Where Exactly Were Fireworks Discovered?

We all know that fireworks are used in celebrations all over the world, but did you know that fireworks were first discovered in ancient China? There are two conflicting accounts of how fireworks were first discovered.

First, is that a Chinese cook accidentally mixed three cooking ingredients together: sulphur, charcoal, and saltpetre. These ingredients were mixed together to create a really loud explosion. The second is that ancient Chinese Daoists discovered fireworks in their search for eternal life.

You might be wondering what this all means, so let’s dig in!

Daoism, pronounced (Dow-is-em) is a form of Chinese alchemy, pretty cool hey! Fireworks could have been discovered by these alchemists in search for what was essentially a potion for eternal life. Ancient Chinese emperors of the Han Dynasty asked these Daoists to discover a way for them to live forever. As you may have guessed, a potion for eternal life was not made, but instead, the beginning of something that would change the way cultures celebrate all over the world. The Chinese have been perfecting the art of pyrotechnics for thousands of years and will for many to come. China will be showing at GlobalFest 2019 to celebrate Chinese culture, and represent their country.


The Conventional Use of Fireworks

Fireworks started to become commonplace in ancient China during the rule of the Song Dynasty. The “common people” could purchase fireworks from their regular old market. Times and fireworks have changed so much, and now we have some amazing shells available to us for events like GlobalFest.

Who do you think is the largest consumer of fireworks in the world?

It’s Disneyland! They use more fireworks than anyone else by dazzling their visitors with illuminated shows EVERY night of the year. They also popularized the use of fireworks that are launched with compressed air instead of gunpowder, resulting in fewer fumes and more precision.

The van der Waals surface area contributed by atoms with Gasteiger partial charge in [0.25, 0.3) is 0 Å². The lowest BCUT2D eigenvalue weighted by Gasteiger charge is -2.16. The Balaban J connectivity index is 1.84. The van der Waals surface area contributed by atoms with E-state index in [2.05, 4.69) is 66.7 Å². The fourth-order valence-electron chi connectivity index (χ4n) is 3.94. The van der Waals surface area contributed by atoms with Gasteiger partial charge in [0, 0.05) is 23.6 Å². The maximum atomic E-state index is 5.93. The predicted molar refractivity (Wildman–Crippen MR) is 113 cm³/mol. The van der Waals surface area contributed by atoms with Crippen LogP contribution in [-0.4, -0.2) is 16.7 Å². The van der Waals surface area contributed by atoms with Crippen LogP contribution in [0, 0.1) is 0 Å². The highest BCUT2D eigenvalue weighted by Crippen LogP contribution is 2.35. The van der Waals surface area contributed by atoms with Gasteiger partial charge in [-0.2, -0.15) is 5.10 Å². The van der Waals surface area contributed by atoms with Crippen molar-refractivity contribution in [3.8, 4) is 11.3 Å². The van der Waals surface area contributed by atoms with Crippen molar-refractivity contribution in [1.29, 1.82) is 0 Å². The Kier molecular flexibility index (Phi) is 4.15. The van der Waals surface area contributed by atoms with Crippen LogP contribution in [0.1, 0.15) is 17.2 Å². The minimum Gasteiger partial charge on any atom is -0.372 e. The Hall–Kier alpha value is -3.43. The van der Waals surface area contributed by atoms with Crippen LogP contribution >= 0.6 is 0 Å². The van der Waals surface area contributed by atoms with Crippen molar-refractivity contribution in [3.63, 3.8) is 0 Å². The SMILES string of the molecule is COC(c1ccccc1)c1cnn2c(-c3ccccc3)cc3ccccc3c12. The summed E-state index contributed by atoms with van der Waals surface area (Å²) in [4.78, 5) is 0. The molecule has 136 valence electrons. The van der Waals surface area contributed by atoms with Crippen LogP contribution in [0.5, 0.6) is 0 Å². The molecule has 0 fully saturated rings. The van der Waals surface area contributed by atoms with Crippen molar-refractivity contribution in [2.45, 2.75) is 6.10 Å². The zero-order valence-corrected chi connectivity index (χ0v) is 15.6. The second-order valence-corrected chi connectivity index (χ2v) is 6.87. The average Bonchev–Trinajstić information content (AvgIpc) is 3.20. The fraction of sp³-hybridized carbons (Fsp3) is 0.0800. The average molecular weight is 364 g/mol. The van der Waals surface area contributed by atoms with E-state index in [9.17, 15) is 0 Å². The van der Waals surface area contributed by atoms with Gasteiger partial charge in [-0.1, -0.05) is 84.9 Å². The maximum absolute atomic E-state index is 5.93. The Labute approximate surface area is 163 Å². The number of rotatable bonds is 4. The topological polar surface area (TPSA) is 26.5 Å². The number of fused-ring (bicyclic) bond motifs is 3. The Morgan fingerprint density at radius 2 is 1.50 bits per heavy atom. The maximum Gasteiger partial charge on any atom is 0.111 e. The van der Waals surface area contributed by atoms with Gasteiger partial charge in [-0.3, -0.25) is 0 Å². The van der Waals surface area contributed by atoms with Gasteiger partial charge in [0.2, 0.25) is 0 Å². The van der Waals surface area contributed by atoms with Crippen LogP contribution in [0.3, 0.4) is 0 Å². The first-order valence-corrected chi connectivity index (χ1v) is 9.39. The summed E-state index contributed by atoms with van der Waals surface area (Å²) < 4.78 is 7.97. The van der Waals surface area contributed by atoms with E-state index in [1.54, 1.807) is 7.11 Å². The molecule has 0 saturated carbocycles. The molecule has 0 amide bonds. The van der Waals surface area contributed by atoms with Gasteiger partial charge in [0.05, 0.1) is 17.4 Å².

GlobalFest aka the most EXPLOSIVE festival in Alberta, is a not-for-profit society that celebrates culture and the art of pyrotechnics. The idea of GlobalFest came about in 1993 and the festival was born 10 years later! The festival showcases pyro artists, celebrates culture, and community, an ideal spot for firework enthusiasts. The festival is filled with engaging cultural pavilions, tasty food trucks and enough explosions to fulfill all of your pyro needs!




The Unconventional Use of Fireworks

Most of us are familiar with the huge amount of fireworks used for national holidays like Canada Day, New Year’s Eve and the Fourth of July, but we bet you didn’t know about some of these unique days that some countries and regions celebrate with a bang.

For example, British Columbia, particularly Vancouver, celebrates Halloween with fireworks and is the only province in Canada that does. Some say that it’s an influence of England’s Guy Fawkes Day, also known as Bonfire Night, or Firework Night. Guy Fawkes Day is a celebration on the 5th of November, that commemorates the same day in 1605 London, when a failed attempt to blow up the House of Lords did not kill King James I.

You may have heard the saying, ‘Remember, Remember, the 5th of November’ from the movie V for Vendetta.

Fireworks are also quite frequently used in the beautiful country of Malta, (just south of Italy) and have been common for hundreds of years. When the Maltese were ruled by the Order of St John, fireworks were used to celebrate the birthplace of a prince, or an appointment of a new Pope, real royalty stuff! Today, the Maltese display fireworks throughout their summer feasts, and also have The Malta International Firework Festival home of the LARGEST firework ever shot. In France, the French use fireworks on Bastille Day to pay tribute to the French revolution. If you’re in Paris on July 14th, you may come across a truly spectacular display of fireworks surrounding the Eiffel Tower.